More About the Hiring of Huxtable

Here is more about the hiring of Huxtable.  The day after the David Dunlap-authored obituary of Ms. Huxtable appeared, Michael Kimmelman, the current architectural critic for the Times, offered an appraisal looking back (See: An Appraisal- A Critic of the Curb and Corner, by Michael Kimmelman, January 8, 2013.)

Mr. Kimmelman does mention Jane Jacobs to put Huxtable’s engagement by the Times in context:
She emerged during the era of Lewis Mumford and Jane Jacobs, with whom she belongs in the pantheon, but as the first full-time critic writing on architecture for an American newspaper, she also had that rare journalistic opportunity to pioneer something of her own, to fill a yawning gap in the public discourse, to carve a path with moral dimensions, “to celebrate the pleasures of this remarkable art,” as she put it.
In my last Noticing New York article went back, to look in depth at a 1958 piece Huxtable did for the Times Magazine to observe that Huxtable, writing there, virtually made her own case for creation of the job the Times eventually hired her to fill by arguing that the “press which regularly reviews art, literature, movies, music and dance, ignores architecture, except for building news on the real estate page” and that “architecture as a standard feature is virtually unknown.”

Mr. Kimmelman went back one year further to note:
Ms. Huxtable’s first publication in The Times seems to be a letter to the editor in 1957, complaining about an art review of photographs of architecture in Caracas, Venezuela, that ignored the deleterious effects of those photogenic but authoritarian buildings on the fabric of the city and its people.
Kimmelman had already declared at the beginning of the article that, “She cared about public standards, social equity, the whole city.”  Even if Huxtable was ghost-writing Times editorials starting in 1961 as  Anthony Woods tells us, these would still seem to be Huxtable's earliest writings for the Times.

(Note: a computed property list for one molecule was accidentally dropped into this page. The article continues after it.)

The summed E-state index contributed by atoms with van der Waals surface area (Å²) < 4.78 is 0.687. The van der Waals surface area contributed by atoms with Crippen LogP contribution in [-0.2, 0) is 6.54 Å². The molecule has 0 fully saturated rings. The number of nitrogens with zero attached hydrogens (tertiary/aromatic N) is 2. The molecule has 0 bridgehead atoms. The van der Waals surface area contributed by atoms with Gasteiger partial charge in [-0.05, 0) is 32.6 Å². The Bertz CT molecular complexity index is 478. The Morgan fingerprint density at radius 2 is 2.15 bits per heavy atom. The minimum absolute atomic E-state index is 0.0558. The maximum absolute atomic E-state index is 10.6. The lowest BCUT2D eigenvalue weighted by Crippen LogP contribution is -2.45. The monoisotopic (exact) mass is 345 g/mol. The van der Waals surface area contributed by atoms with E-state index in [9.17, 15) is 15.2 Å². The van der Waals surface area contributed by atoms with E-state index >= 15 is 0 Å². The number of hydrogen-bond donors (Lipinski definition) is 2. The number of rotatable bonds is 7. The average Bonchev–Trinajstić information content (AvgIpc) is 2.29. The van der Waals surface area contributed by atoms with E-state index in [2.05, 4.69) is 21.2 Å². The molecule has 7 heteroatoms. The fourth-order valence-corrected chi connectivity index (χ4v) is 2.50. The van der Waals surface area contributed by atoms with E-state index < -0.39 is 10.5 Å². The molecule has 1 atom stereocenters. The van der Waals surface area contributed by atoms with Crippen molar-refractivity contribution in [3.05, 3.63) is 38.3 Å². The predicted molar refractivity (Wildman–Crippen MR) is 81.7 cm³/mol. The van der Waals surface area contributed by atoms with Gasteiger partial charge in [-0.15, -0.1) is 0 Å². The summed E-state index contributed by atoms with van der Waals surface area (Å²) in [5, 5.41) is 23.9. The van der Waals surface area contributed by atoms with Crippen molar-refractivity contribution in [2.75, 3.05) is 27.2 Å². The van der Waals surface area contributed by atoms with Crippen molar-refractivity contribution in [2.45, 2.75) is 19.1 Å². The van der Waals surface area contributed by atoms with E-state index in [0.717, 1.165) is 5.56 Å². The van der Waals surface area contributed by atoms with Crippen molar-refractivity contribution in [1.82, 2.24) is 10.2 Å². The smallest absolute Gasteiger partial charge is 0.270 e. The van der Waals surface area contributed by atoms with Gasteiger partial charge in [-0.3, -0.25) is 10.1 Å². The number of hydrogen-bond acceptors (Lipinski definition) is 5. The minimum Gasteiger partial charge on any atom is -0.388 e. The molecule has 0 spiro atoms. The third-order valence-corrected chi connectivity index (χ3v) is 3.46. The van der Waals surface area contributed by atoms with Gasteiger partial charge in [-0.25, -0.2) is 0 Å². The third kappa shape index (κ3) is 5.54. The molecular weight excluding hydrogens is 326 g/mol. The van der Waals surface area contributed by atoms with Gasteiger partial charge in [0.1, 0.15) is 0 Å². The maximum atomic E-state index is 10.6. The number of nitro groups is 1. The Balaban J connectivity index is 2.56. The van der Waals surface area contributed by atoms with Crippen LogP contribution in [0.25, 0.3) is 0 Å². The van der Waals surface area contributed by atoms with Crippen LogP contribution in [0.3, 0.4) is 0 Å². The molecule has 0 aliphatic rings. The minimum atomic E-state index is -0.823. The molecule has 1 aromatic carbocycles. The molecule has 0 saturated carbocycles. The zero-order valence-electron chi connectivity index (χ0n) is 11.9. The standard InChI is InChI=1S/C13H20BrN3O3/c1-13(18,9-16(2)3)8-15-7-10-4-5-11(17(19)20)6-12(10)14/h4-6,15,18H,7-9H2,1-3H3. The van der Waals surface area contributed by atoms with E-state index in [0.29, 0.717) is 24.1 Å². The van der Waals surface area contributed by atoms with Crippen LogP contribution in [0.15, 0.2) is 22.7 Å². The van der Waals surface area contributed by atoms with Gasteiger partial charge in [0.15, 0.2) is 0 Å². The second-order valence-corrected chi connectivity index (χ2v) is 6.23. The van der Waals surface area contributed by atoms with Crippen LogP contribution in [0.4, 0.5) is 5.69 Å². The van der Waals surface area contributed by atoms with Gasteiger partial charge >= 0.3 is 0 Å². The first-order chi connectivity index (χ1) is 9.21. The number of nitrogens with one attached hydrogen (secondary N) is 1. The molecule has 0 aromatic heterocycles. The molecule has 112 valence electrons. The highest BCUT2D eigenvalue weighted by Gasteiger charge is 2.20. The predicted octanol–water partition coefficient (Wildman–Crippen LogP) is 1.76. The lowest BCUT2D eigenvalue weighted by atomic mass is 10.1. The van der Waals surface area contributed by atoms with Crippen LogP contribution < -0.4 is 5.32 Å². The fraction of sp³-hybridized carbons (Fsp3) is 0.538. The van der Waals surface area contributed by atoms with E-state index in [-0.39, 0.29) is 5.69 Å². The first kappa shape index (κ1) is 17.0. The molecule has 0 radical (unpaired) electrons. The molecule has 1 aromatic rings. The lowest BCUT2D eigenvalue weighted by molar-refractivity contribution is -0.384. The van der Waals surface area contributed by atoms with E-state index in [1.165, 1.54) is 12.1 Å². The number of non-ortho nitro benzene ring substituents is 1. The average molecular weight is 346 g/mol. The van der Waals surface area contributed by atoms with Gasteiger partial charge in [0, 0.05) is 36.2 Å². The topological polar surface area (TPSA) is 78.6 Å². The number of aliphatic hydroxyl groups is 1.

In a 2008 interview Phillip Lopate conducted with Ms. Huxtable that appeared in the Times Ms. Huxtable provided the following account of her 1963 hiring.  It elides revelation that she had already been ghost-writing the Times historic preservation editorials:
Aline Saarinen had been The New York Times’s chief art critic, but when she married Eero Saarinen, she thought she should not write about architecture anymore. The Times’s editors were upset; they said they needed to get someone else, and so she recommended me. I went in all dressed up with my clippings, and I remember saying: “All you’ve been doing is printing the developers’ P.R. releases in your real estate section. You have nobody covering this very important field.” So they created the post for me of architecture critic.
(See: Her New York, November 7, 2008.)

That's the end of this tour through history.

In the end, even if some hard-learned lessons are already in danger of fading from our memories, nothing we have covered here is a very far remove from the present day.  Ms. Huxtable, who assumed the role of architectural critic for the Times in 1963, wrote her last column for the Wall Street Journal just last month.  1963 was time of great jeopardy for the city with much hanging in the balance as to whose ideas would prevail.  If we forget, if we again find ourselves distracted and reading just the P.R. releases in the real estate sections, we will probably have to learn many of these lessons all over again.

So I suggest we be on the hunt for good obituaries worth scrutinizing that will allow us to maintain our consciousness of our past.